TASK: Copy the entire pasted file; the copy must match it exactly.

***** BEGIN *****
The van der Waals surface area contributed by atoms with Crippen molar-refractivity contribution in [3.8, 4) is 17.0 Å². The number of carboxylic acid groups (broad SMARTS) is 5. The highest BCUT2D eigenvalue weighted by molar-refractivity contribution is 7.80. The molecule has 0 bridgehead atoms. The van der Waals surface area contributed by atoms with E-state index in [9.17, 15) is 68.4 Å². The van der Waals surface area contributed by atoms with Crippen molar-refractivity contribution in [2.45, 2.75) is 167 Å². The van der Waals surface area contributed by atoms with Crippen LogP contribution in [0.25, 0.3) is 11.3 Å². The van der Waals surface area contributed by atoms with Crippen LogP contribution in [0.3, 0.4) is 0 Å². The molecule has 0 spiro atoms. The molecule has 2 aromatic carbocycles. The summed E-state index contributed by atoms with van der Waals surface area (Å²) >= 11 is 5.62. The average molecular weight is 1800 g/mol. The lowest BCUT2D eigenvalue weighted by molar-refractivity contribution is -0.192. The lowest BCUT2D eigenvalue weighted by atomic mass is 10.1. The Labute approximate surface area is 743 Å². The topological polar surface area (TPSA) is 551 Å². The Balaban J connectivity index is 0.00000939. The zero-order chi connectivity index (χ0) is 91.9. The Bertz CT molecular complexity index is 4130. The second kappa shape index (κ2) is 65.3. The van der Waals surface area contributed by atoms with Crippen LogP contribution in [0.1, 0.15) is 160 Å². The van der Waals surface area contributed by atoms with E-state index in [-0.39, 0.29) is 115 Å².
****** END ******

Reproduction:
The van der Waals surface area contributed by atoms with Crippen molar-refractivity contribution in [3.8, 4) is 17.0 Å². The number of carboxylic acid groups (broad SMARTS) is 5. The highest BCUT2D eigenvalue weighted by molar-refractivity contribution is 7.80. The molecule has 0 bridgehead atoms. The van der Waals surface area contributed by atoms with E-state index in [9.17, 15) is 68.4 Å². The van der Waals surface area contributed by atoms with Crippen molar-refractivity contribution in [2.45, 2.75) is 167 Å². The van der Waals surface area contributed by atoms with Crippen LogP contribution in [0.25, 0.3) is 11.3 Å². The van der Waals surface area contributed by atoms with Crippen LogP contribution in [0.3, 0.4) is 0 Å². The molecule has 0 spiro atoms. The molecule has 2 aromatic carbocycles. The summed E-state index contributed by atoms with van der Waals surface area (Å²) >= 11 is 5.62. The average molecular weight is 1800 g/mol. The lowest BCUT2D eigenvalue weighted by molar-refractivity contribution is -0.192. The lowest BCUT2D eigenvalue weighted by atomic mass is 10.1. The Labute approximate surface area is 743 Å². The topological polar surface area (TPSA) is 551 Å². The Balaban J connectivity index is 0.00000939. The zero-order chi connectivity index (χ0) is 91.9. The Bertz CT molecular complexity index is 4130. The second kappa shape index (κ2) is 65.3. The van der Waals surface area contributed by atoms with Crippen LogP contribution in [0.1, 0.15) is 160 Å². The van der Waals surface area contributed by atoms with E-state index in [-0.39, 0.29) is 115 Å².